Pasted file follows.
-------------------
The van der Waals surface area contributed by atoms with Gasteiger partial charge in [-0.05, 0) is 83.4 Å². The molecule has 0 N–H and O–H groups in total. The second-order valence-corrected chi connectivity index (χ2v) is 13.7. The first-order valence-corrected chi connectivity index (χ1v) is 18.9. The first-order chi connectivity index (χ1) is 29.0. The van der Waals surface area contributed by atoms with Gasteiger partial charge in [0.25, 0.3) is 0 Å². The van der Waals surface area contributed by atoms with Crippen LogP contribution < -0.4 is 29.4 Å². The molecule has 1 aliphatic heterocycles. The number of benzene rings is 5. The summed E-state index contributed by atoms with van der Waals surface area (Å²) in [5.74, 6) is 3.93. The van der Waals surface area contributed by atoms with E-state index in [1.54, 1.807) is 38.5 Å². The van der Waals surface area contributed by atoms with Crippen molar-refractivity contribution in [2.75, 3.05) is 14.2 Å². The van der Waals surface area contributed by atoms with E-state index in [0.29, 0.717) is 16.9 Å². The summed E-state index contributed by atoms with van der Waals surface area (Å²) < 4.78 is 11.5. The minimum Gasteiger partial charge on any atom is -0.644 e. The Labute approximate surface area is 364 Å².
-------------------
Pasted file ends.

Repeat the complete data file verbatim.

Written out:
The van der Waals surface area contributed by atoms with Gasteiger partial charge in [-0.05, 0) is 83.4 Å². The molecule has 0 N–H and O–H groups in total. The second-order valence-corrected chi connectivity index (χ2v) is 13.7. The first-order valence-corrected chi connectivity index (χ1v) is 18.9. The first-order chi connectivity index (χ1) is 29.0. The van der Waals surface area contributed by atoms with Gasteiger partial charge in [0.25, 0.3) is 0 Å². The van der Waals surface area contributed by atoms with Crippen LogP contribution < -0.4 is 29.4 Å². The molecule has 1 aliphatic heterocycles. The number of benzene rings is 5. The summed E-state index contributed by atoms with van der Waals surface area (Å²) in [5.74, 6) is 3.93. The van der Waals surface area contributed by atoms with E-state index in [1.54, 1.807) is 38.5 Å². The van der Waals surface area contributed by atoms with Crippen molar-refractivity contribution in [2.75, 3.05) is 14.2 Å². The van der Waals surface area contributed by atoms with E-state index in [0.29, 0.717) is 16.9 Å². The summed E-state index contributed by atoms with van der Waals surface area (Å²) < 4.78 is 11.5. The minimum Gasteiger partial charge on any atom is -0.644 e. The Labute approximate surface area is 364 Å².